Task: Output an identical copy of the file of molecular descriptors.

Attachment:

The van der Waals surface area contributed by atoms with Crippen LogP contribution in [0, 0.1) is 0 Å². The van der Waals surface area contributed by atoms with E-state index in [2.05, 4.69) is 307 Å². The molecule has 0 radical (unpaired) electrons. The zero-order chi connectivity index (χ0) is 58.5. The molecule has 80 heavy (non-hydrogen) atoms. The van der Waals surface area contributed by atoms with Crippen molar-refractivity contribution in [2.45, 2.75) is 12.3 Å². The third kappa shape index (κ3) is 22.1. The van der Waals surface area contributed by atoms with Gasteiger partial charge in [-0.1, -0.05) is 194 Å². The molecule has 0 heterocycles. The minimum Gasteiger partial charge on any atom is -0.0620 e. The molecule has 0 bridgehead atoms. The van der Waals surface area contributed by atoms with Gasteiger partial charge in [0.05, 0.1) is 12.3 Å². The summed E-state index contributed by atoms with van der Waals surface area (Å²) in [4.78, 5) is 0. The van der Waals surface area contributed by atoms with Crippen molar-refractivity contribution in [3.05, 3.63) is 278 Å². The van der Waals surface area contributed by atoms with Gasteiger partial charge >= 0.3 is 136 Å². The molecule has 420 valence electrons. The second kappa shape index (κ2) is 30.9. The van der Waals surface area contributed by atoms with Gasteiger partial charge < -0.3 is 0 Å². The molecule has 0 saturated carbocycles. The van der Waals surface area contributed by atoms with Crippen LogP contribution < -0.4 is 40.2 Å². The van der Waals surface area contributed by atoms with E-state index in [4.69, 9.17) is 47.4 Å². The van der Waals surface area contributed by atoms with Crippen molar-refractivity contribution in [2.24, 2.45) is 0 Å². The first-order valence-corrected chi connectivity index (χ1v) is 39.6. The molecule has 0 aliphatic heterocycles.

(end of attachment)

The van der Waals surface area contributed by atoms with Crippen LogP contribution in [0, 0.1) is 0 Å². The van der Waals surface area contributed by atoms with E-state index in [2.05, 4.69) is 307 Å². The molecule has 0 radical (unpaired) electrons. The zero-order chi connectivity index (χ0) is 58.5. The molecule has 80 heavy (non-hydrogen) atoms. The van der Waals surface area contributed by atoms with Crippen molar-refractivity contribution in [2.45, 2.75) is 12.3 Å². The third kappa shape index (κ3) is 22.1. The van der Waals surface area contributed by atoms with Gasteiger partial charge in [-0.1, -0.05) is 194 Å². The molecule has 0 heterocycles. The minimum Gasteiger partial charge on any atom is -0.0620 e. The molecule has 0 bridgehead atoms. The van der Waals surface area contributed by atoms with Gasteiger partial charge in [0.05, 0.1) is 12.3 Å². The summed E-state index contributed by atoms with van der Waals surface area (Å²) in [4.78, 5) is 0. The van der Waals surface area contributed by atoms with Crippen molar-refractivity contribution in [3.05, 3.63) is 278 Å². The van der Waals surface area contributed by atoms with Gasteiger partial charge >= 0.3 is 136 Å². The molecule has 420 valence electrons. The second kappa shape index (κ2) is 30.9. The van der Waals surface area contributed by atoms with Gasteiger partial charge < -0.3 is 0 Å². The molecule has 0 saturated carbocycles. The van der Waals surface area contributed by atoms with Crippen LogP contribution < -0.4 is 40.2 Å². The van der Waals surface area contributed by atoms with E-state index in [4.69, 9.17) is 47.4 Å². The van der Waals surface area contributed by atoms with Crippen molar-refractivity contribution in [2.24, 2.45) is 0 Å². The first-order valence-corrected chi connectivity index (χ1v) is 39.6. The molecule has 0 aliphatic heterocycles.